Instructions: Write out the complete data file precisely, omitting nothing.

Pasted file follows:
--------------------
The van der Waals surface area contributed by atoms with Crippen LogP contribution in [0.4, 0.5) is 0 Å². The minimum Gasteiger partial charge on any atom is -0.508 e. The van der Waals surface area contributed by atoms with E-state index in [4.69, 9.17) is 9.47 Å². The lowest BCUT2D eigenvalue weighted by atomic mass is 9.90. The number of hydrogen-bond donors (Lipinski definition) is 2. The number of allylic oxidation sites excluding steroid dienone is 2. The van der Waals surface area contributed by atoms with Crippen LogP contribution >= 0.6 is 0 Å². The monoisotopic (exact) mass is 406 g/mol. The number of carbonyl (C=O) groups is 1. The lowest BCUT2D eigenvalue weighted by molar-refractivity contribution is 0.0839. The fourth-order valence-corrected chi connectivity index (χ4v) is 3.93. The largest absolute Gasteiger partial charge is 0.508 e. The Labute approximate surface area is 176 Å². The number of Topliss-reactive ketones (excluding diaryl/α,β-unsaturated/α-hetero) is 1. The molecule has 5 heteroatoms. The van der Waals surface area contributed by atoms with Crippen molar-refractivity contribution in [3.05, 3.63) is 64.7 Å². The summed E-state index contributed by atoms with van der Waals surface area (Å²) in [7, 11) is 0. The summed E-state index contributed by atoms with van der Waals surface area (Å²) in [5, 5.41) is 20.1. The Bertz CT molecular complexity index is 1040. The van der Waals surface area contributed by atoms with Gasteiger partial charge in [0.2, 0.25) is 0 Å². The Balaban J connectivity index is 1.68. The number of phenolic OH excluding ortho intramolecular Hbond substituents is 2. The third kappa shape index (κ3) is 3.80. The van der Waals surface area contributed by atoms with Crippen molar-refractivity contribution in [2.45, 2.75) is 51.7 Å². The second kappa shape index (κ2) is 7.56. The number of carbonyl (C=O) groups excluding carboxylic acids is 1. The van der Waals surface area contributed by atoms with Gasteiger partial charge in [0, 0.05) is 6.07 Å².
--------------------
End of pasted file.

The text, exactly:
The van der Waals surface area contributed by atoms with Crippen LogP contribution in [0.4, 0.5) is 0 Å². The minimum Gasteiger partial charge on any atom is -0.508 e. The van der Waals surface area contributed by atoms with E-state index in [4.69, 9.17) is 9.47 Å². The lowest BCUT2D eigenvalue weighted by atomic mass is 9.90. The number of hydrogen-bond donors (Lipinski definition) is 2. The number of allylic oxidation sites excluding steroid dienone is 2. The van der Waals surface area contributed by atoms with Crippen LogP contribution >= 0.6 is 0 Å². The monoisotopic (exact) mass is 406 g/mol. The number of carbonyl (C=O) groups is 1. The lowest BCUT2D eigenvalue weighted by molar-refractivity contribution is 0.0839. The fourth-order valence-corrected chi connectivity index (χ4v) is 3.93. The largest absolute Gasteiger partial charge is 0.508 e. The Labute approximate surface area is 176 Å². The number of Topliss-reactive ketones (excluding diaryl/α,β-unsaturated/α-hetero) is 1. The molecule has 5 heteroatoms. The van der Waals surface area contributed by atoms with Crippen molar-refractivity contribution in [3.05, 3.63) is 64.7 Å². The summed E-state index contributed by atoms with van der Waals surface area (Å²) in [7, 11) is 0. The summed E-state index contributed by atoms with van der Waals surface area (Å²) in [5, 5.41) is 20.1. The Bertz CT molecular complexity index is 1040. The van der Waals surface area contributed by atoms with Gasteiger partial charge in [0.2, 0.25) is 0 Å². The Balaban J connectivity index is 1.68. The number of phenolic OH excluding ortho intramolecular Hbond substituents is 2. The third kappa shape index (κ3) is 3.80. The van der Waals surface area contributed by atoms with Crippen molar-refractivity contribution in [2.45, 2.75) is 51.7 Å². The second kappa shape index (κ2) is 7.56. The number of carbonyl (C=O) groups excluding carboxylic acids is 1. The van der Waals surface area contributed by atoms with Gasteiger partial charge in [0, 0.05) is 6.07 Å².